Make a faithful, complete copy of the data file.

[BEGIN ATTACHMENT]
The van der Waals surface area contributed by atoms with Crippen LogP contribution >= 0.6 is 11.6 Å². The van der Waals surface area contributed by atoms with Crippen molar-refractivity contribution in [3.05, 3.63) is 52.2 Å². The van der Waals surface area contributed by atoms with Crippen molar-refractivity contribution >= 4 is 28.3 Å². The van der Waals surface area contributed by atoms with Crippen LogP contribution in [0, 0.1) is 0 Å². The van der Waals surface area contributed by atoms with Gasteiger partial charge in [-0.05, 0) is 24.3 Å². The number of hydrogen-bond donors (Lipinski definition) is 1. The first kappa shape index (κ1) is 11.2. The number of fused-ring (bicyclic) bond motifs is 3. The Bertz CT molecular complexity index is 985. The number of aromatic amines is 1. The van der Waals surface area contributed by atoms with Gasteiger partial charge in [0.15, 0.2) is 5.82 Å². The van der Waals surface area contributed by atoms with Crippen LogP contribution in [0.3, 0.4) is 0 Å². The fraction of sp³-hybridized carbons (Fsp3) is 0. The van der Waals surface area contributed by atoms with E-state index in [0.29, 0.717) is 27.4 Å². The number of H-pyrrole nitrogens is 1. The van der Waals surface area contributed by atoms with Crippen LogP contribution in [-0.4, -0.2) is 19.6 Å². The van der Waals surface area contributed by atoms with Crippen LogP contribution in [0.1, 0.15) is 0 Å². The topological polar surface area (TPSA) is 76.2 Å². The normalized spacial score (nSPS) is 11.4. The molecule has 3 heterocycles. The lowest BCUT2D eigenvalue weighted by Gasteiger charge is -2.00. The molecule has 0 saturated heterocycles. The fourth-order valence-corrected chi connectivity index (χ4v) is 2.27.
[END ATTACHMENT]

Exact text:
The van der Waals surface area contributed by atoms with Crippen LogP contribution >= 0.6 is 11.6 Å². The van der Waals surface area contributed by atoms with Crippen molar-refractivity contribution in [3.05, 3.63) is 52.2 Å². The van der Waals surface area contributed by atoms with Crippen molar-refractivity contribution >= 4 is 28.3 Å². The van der Waals surface area contributed by atoms with Crippen LogP contribution in [0, 0.1) is 0 Å². The van der Waals surface area contributed by atoms with Gasteiger partial charge in [-0.05, 0) is 24.3 Å². The number of hydrogen-bond donors (Lipinski definition) is 1. The first kappa shape index (κ1) is 11.2. The number of fused-ring (bicyclic) bond motifs is 3. The Bertz CT molecular complexity index is 985. The number of aromatic amines is 1. The van der Waals surface area contributed by atoms with Gasteiger partial charge in [0.15, 0.2) is 5.82 Å². The van der Waals surface area contributed by atoms with Crippen LogP contribution in [0.3, 0.4) is 0 Å². The fraction of sp³-hybridized carbons (Fsp3) is 0. The van der Waals surface area contributed by atoms with E-state index in [0.29, 0.717) is 27.4 Å². The number of H-pyrrole nitrogens is 1. The van der Waals surface area contributed by atoms with Crippen LogP contribution in [-0.4, -0.2) is 19.6 Å². The van der Waals surface area contributed by atoms with Crippen LogP contribution in [0.1, 0.15) is 0 Å². The topological polar surface area (TPSA) is 76.2 Å². The normalized spacial score (nSPS) is 11.4. The molecule has 3 heterocycles. The lowest BCUT2D eigenvalue weighted by Gasteiger charge is -2.00. The molecule has 0 saturated heterocycles. The fourth-order valence-corrected chi connectivity index (χ4v) is 2.27.